Currently, it is important for nurses to apply evidence-based practice when addressing health issues. Given that scientists are increasingly performing studies to improve on patient outcomes, it is important for nurses to have skills to analyze study reports to help them apply evidence-based practice. This paper is a critique of a study report titled The importance of level 1 trauma services in U.S. hospitals authored by Harrison Jeffrey and McLane Colleen in 2005.
Nurses are key players in any health care facility because they determine the outcomes of trauma patient outcomes. The problem statement of this study is relevant because nurses can contribute substantially to reduction of the prevalence, mortality, and morbidity rate of trauma, thereby reducing its financial burden on the society. The problem statement is important because the study often has policy and treatment implications, which directly involve stakeholders.
Study purpose and Research question
The purpose of the study was to compare the features of hospitals that provide Level 1 trauma care with those that do not. The purpose of the study is important to nursing because the researchers needed to know the market share characteristics within which hospitals with level 1 trauma centre operate, and the policies related with such conditions. For instance, the law requires any trauma center to admit any severe trauma case regardless of whether the patients have paid their health insurance (Harrison & McLane, 2005, p.224). This may have serious implications on the reimbursement of Level 1 trauma centers. Nevertheless, this is not the case because hospitals with Level 1 trauma centers are situated in areas with high per capita income and low employment rates.
Nurses need to know the range of services provided in the Level 1 trauma centers, so that those who have the necessary training may seek employment in those centers. In addition, the management and profitability status of Level 1 trauma centers is important, so that nurses may weigh whether to work in them or otherwise.
- To determine the nature of the market within which the Level 1 trauma centers operate in terms of per capita income, unemployment rate, elderly Medicare patient, and HMO penetration.
- To determine the capacity of level 1 trauma centers in terms of size of facilities and range of clinical services.
- To determine the status of the management of Level 1 trauma centers in terms of operating expenses per discharge and average Length of Stay (LOS).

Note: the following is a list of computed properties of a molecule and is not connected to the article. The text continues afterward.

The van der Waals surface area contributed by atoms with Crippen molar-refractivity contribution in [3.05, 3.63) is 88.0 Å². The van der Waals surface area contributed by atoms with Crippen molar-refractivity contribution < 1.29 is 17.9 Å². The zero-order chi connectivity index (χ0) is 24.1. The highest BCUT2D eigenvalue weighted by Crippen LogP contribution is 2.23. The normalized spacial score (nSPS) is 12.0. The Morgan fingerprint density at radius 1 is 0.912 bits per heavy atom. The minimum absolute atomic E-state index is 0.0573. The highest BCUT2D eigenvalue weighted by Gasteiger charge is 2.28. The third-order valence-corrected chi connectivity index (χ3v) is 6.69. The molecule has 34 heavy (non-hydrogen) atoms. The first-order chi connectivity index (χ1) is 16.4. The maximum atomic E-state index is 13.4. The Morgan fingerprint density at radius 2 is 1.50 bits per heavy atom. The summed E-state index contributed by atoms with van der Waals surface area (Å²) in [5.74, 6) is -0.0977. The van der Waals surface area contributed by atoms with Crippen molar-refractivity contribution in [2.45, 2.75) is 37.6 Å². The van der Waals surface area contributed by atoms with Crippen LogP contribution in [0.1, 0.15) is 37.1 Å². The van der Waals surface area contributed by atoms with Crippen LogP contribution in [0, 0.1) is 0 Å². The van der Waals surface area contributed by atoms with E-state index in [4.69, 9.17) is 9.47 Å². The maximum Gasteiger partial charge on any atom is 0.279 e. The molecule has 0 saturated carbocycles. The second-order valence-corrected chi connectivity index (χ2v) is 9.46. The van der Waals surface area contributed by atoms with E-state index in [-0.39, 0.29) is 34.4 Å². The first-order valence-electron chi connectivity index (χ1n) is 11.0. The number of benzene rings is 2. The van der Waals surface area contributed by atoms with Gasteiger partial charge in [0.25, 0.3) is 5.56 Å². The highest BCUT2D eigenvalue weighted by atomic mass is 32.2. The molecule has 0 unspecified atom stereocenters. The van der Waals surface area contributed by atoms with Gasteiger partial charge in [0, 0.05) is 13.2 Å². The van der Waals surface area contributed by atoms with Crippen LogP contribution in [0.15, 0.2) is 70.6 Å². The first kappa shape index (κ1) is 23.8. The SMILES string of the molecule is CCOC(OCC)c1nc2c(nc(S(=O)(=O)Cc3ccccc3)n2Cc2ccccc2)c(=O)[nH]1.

- To determine the profitability of hospitals with Level 1 trauma centers relative to those without Level 1 trauma centers.
The researchers in this study used hospitals with or without Level 1 trauma center as the dependent variable. This variable is indicated by a binary symbol of 1 and 0 representing hospitals with Level 1 trauma centers and those without, respectively.
The independent variable, on the other hand, was classed into organizational variables, operating performance, and market variables. To begin with, the organizational factors include managed care contracts, clinical services, facility age and size staffed beds.
The number of staffed bed is an indicator for acute care hospital size and complexity, which is reflective of capacity for Level 1 trauma center. A high number of staffed bed means that the hospital can accommodate trauma patients.
The range of clinical services available is reflective of the organizational complexity and capacity to accommodate a Level 1 trauma center. A wide range of clinical services is associated with increased market share (Friedman & Shortell, 1988, p.240). This variable is appropriate because a wide range of clinical services implies the availability of different experts who can collaborate in the treatment of trauma case.
Facility age on the other hand is indicative of the currency of the equipment used in a hospital. Modern facility symbolizes a high quality of care and vice versa. In addition, facility age is an indicator hospital’s capital needs.
Managed care contracts indicate the sum of HMO and PPO contracts held per hospital. The more managed care contracts available the less the number of admissions and shorter length of stay [LOS] (Weinick & Cohen, 2000, p.180). This implies more room for treatment of trauma cases.